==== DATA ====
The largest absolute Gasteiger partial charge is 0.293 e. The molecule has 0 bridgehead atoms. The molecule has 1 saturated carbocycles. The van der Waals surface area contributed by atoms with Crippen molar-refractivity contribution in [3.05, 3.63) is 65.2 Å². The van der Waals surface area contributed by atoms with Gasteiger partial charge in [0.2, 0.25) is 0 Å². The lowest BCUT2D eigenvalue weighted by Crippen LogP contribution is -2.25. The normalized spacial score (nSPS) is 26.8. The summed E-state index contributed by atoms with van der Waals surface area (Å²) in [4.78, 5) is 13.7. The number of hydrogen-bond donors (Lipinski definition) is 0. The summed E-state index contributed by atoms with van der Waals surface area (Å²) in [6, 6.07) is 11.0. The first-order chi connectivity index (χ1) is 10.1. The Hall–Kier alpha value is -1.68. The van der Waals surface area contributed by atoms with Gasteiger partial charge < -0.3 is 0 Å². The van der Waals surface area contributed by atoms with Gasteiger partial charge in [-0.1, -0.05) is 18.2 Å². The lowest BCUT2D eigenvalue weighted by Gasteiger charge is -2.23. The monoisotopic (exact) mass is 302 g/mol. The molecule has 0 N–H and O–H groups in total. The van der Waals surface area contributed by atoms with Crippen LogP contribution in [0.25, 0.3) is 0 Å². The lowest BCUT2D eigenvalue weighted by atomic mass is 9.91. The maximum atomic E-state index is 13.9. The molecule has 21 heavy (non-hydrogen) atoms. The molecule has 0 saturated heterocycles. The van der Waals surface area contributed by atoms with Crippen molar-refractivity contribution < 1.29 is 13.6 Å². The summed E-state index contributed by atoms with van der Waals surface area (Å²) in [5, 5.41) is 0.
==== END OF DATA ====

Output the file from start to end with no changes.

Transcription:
The largest absolute Gasteiger partial charge is 0.293 e. The molecule has 0 bridgehead atoms. The molecule has 1 saturated carbocycles. The van der Waals surface area contributed by atoms with Crippen molar-refractivity contribution in [3.05, 3.63) is 65.2 Å². The van der Waals surface area contributed by atoms with Gasteiger partial charge in [0.2, 0.25) is 0 Å². The lowest BCUT2D eigenvalue weighted by Crippen LogP contribution is -2.25. The normalized spacial score (nSPS) is 26.8. The summed E-state index contributed by atoms with van der Waals surface area (Å²) in [4.78, 5) is 13.7. The number of hydrogen-bond donors (Lipinski definition) is 0. The summed E-state index contributed by atoms with van der Waals surface area (Å²) in [6, 6.07) is 11.0. The first-order chi connectivity index (χ1) is 10.1. The Hall–Kier alpha value is -1.68. The van der Waals surface area contributed by atoms with Gasteiger partial charge < -0.3 is 0 Å². The van der Waals surface area contributed by atoms with Gasteiger partial charge in [-0.1, -0.05) is 18.2 Å². The lowest BCUT2D eigenvalue weighted by Gasteiger charge is -2.23. The monoisotopic (exact) mass is 302 g/mol. The molecule has 0 N–H and O–H groups in total. The van der Waals surface area contributed by atoms with Crippen LogP contribution in [0.25, 0.3) is 0 Å². The lowest BCUT2D eigenvalue weighted by atomic mass is 9.91. The maximum atomic E-state index is 13.9. The molecule has 21 heavy (non-hydrogen) atoms. The molecule has 0 saturated heterocycles. The van der Waals surface area contributed by atoms with Crippen molar-refractivity contribution < 1.29 is 13.6 Å². The summed E-state index contributed by atoms with van der Waals surface area (Å²) in [5, 5.41) is 0.